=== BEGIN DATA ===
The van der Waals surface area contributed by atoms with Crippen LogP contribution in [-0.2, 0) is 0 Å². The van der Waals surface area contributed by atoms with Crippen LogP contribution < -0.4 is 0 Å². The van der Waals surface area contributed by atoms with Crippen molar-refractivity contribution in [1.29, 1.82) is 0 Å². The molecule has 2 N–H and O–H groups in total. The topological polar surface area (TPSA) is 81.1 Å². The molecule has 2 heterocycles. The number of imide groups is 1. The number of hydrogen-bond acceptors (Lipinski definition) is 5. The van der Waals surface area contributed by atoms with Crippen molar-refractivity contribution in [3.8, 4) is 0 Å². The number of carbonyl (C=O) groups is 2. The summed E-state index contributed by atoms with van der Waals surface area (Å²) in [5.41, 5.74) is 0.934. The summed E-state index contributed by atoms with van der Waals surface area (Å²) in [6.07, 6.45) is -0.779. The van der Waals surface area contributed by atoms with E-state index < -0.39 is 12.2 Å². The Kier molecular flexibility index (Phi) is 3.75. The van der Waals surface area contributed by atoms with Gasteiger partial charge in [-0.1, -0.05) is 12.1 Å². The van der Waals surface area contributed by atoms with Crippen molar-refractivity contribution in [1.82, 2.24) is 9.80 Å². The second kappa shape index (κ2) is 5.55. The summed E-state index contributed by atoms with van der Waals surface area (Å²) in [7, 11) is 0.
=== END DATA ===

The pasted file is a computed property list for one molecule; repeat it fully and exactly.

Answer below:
The van der Waals surface area contributed by atoms with Crippen LogP contribution in [-0.2, 0) is 0 Å². The van der Waals surface area contributed by atoms with Crippen LogP contribution < -0.4 is 0 Å². The van der Waals surface area contributed by atoms with Crippen molar-refractivity contribution in [1.29, 1.82) is 0 Å². The molecule has 2 N–H and O–H groups in total. The topological polar surface area (TPSA) is 81.1 Å². The molecule has 2 heterocycles. The number of imide groups is 1. The number of hydrogen-bond acceptors (Lipinski definition) is 5. The van der Waals surface area contributed by atoms with Crippen molar-refractivity contribution in [3.8, 4) is 0 Å². The number of carbonyl (C=O) groups is 2. The summed E-state index contributed by atoms with van der Waals surface area (Å²) in [5.41, 5.74) is 0.934. The summed E-state index contributed by atoms with van der Waals surface area (Å²) in [6.07, 6.45) is -0.779. The van der Waals surface area contributed by atoms with E-state index < -0.39 is 12.2 Å². The Kier molecular flexibility index (Phi) is 3.75. The van der Waals surface area contributed by atoms with Gasteiger partial charge in [-0.1, -0.05) is 12.1 Å². The van der Waals surface area contributed by atoms with Crippen molar-refractivity contribution in [1.82, 2.24) is 9.80 Å². The second kappa shape index (κ2) is 5.55. The summed E-state index contributed by atoms with van der Waals surface area (Å²) in [7, 11) is 0.